A recent survey revealed that 6% of GPs have patients who have either attempted or committed suicide due to “undergoing, or fear of undergoing” a Work Capability Assessment.
Fourteen per cent of doctors had patients who self-harmed as a result of this fitness-to-work test.
Another recent piece revealed the fears of severely disabled people being called for WCAs and the emotional stress this causes to their carers.
Various readers agreed with the concerns raised in these two articles. Some even contacted Independent Voices to share their own experiences and fears. One such person was Lynn.
Lynn is a parent carer for her son, 40. He has had schizophrenia and an emotionally unstable personality disorder for 22 years. He has a mental age of 15 and, says Lynn, will never be able to work due to the fact he doesn’t even believe he is ill and can’t accept how much help he will need in the future.
Last year, Lynn’s son was awarded Disability Living Allowance indefinitely, but she is concerned about him being assessed for Personal Independence Payment when it replaces DLA. This process is currently due to start next year.
Lynn fears that her son would be unable to cope during an assessment for PIP. She says that he would not allow her to attend the assessment with him and as his illness is invisible, and he is unable to describe the effects it has on him, an assessment could result in him losing this benefit:
Her son is unable to use public transport by himself, as a result of a paranoia caused by his mental health difficulties, and he believes “everyone is looking at him.” So, he travels everywhere by taxi, something he wouldn’t be able to afford without DLA. This would leave him stuck in his flat, lonely and isolated, relying on his aging parent carers to provide more practical support, such as taking him shopping.
Lynn, as his mother, knows her son better than anyone. She knows that his illness has reached a point where he won’t improve significantly any time soon. Lynn says that her son’s psychiatrist has provided her with a letter, to be given to the DWP if he should be called for an assessment, explaining how the assessment process would affect his mental health. If such medical evidence is provided, says Lynn, PIP awards should be indefinite.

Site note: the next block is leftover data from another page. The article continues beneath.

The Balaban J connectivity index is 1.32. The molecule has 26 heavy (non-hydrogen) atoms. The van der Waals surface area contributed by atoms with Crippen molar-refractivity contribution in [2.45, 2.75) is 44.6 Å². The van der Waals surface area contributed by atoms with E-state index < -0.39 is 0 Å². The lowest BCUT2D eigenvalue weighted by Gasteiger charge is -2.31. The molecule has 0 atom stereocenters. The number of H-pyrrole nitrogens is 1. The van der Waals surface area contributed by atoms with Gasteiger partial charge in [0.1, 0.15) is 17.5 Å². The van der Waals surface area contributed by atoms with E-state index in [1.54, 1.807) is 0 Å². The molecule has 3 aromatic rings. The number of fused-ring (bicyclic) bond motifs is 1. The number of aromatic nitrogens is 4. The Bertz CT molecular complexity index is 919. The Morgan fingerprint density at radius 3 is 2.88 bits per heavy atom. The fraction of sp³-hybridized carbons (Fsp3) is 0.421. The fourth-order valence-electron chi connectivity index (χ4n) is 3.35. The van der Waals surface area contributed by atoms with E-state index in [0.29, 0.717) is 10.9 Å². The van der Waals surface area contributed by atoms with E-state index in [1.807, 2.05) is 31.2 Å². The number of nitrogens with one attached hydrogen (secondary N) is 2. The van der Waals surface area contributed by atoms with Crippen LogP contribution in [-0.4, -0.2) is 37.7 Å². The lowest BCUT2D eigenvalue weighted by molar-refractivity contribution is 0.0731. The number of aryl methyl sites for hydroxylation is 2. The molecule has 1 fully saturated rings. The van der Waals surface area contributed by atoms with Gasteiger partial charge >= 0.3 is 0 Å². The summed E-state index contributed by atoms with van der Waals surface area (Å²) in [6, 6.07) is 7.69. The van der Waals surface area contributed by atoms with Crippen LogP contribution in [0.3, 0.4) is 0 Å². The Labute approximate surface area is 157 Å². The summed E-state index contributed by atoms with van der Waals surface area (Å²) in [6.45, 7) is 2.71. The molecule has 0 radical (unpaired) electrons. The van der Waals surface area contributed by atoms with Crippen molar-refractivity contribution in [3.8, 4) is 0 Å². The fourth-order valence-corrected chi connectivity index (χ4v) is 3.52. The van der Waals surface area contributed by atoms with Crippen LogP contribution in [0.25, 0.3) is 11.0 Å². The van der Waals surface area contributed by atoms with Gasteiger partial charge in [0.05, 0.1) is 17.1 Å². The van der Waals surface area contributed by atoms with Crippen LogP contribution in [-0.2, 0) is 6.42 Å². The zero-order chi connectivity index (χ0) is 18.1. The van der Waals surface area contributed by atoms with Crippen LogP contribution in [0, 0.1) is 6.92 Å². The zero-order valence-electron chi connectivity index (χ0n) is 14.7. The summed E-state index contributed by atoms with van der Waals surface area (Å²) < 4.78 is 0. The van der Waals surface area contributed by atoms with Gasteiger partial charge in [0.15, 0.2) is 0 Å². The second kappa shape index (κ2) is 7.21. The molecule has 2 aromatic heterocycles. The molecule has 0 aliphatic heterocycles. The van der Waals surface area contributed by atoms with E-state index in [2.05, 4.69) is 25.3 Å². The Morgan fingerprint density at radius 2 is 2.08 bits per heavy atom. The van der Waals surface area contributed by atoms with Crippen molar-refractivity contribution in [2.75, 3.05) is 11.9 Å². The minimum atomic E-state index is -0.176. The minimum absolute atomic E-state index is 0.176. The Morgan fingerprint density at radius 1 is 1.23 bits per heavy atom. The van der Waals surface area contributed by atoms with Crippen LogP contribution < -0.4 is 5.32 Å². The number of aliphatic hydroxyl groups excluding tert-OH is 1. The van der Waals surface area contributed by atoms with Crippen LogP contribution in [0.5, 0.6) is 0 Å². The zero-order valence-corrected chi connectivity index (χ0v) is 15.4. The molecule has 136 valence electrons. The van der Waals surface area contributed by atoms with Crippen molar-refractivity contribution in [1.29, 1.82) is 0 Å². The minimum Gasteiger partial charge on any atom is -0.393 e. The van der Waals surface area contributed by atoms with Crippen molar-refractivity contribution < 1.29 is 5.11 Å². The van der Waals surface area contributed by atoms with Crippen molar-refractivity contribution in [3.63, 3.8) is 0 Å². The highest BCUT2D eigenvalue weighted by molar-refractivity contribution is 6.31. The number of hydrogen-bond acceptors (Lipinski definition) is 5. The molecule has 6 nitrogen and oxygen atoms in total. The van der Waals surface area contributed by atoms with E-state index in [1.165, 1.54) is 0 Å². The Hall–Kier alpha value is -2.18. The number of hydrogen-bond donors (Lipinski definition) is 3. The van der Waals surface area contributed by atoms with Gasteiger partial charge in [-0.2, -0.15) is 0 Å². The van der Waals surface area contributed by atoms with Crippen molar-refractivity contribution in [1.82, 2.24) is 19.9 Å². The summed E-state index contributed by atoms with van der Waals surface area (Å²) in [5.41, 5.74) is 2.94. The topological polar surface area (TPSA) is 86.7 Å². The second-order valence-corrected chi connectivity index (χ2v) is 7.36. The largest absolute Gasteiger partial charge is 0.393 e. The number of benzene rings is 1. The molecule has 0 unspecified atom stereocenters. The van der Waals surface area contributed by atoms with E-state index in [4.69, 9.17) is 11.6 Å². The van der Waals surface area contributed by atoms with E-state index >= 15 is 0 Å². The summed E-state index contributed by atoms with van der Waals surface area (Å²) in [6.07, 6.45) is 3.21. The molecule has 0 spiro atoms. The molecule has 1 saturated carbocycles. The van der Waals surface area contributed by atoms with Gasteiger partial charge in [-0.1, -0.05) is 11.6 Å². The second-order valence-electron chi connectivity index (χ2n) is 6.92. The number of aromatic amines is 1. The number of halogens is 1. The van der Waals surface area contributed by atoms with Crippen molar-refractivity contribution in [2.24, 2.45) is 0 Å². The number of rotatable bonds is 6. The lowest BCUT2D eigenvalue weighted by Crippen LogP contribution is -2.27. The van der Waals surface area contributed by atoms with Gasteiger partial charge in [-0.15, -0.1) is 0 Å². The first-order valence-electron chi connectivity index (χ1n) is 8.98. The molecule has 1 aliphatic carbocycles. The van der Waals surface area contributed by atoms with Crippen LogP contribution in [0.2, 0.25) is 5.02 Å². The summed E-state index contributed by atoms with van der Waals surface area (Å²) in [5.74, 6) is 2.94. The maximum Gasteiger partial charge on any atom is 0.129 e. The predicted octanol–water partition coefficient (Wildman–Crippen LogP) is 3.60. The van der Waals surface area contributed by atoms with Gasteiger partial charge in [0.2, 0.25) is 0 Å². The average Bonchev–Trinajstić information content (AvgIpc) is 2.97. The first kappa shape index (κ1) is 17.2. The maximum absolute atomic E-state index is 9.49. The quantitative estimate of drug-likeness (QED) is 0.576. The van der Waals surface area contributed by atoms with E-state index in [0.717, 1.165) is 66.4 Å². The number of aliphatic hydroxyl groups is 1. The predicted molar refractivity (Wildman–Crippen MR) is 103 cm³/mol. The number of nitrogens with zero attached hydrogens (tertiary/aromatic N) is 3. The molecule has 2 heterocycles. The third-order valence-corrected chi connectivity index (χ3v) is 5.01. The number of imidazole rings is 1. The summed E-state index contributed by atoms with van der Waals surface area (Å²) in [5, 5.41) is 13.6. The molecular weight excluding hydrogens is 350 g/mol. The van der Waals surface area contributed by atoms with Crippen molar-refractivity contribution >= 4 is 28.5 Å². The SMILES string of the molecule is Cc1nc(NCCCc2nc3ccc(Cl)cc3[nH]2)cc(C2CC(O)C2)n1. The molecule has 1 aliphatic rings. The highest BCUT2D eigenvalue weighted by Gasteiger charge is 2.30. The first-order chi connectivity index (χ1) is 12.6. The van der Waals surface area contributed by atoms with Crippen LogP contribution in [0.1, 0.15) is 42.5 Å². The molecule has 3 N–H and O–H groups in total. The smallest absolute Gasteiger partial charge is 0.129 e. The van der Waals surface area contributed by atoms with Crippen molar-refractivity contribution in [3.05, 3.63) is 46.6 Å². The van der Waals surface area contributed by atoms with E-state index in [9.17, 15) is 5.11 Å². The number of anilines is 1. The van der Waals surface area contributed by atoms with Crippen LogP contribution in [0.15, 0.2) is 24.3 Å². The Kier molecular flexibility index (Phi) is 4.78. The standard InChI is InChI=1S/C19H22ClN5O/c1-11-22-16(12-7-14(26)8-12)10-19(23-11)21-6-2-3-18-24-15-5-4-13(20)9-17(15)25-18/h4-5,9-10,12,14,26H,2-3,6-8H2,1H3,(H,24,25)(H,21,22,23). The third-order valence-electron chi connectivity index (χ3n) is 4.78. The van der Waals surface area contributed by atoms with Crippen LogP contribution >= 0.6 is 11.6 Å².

She believes that people like her son, who have severe and enduring mental illnesses, haven’t got a voice, and ultimately, that such people should be excluded from assessments for PIP. She has started an e-petition to the Government calling for such exclusions to be granted. Her local MP is supporting this campaign, and has asked for other people in similar situations to lobby their own MPs in person.
Lynn, now 60, has ME herself. Understandably, her son’s illness causes her a great deal of stress, which would only increase if he was called for an assessment. In such a situation, she would have to organise appealing a wrong decision, as she fears her son would be unable to cope with it.
She is, she says, going through a ‘living bereavement,’ having lost her son as he was for the first 18 years of his life.
Lynn says with certainty that PIP assessments will cause many suicides among the mentally ill.
Another reader, Christine, shared her recent experience at what she calls an ATOS medical:
Two weeks ago I attended an ATOS Medical. The advisor did not listen to me and treated me like a piece of dirt on her shoe. She completely got my diagnosis wrong and as a result I got 6 points which was not enough to carry on claiming ESA. I was sacked from my job on the 12th of July on a Capability Dismissal and not being well enough to do my job. I have Spinal Stenosis and have Osteoarthritis, plus various other medical conditions, which my GP has deemed me unfit for work by way of medical certificates. I am now going to go on Morphine as the pain is unbearable. The ATOS advisor did a report which missed out on vital and important issues that affect the way I am. I have had cancer twice and feel lucky to be alive, let alone working. I would dearly love a job where I could work and be treated as an individual. I do not have a mental issue but I am disabled enough to warrant a Blue Badge and have high rate Mobility and low rate Care on DLA. How on earth can I then be disallowed ESA?
I have been advised by the Benefits advisor to claim Job Seekers Allowance. I was appalled at the treatment I received and when I read the report was absolutely devastated.
I feel very depressed and don't know what to do now. Both my husband and I are ill.
I do not want the added stress of ATOS treating me like a cow in a cattle market.
These examples make very clear what many other disabled people and carers have been saying for quite some time now. Something needs to be done about these assessments and the entire process.
Few would like to see the statistics for suicides or attempted suicides as a result of assessments rising and being unreliable, but unless changes are made to the system, disabled people and carers fear that some of the most vulnerable in our society will have nowhere to turn.
They might just be left feeling like they have no other choice but to contemplate ending their lives.
Richard, another reader who shared his story, said:
As a severely disabled person,
These WCA tests terrify me,
I have survived on my DLA,
Enabling me to live independently at home,
If I find that because of WCA,
I lose my right to my independence,
A right indecently enshrined by Article19,
of the UN convention on human right for disabled people,
The UK ratified this act in 2008,
If I lose the benefit,
Life will not be worth living,
I will exit.Reuse content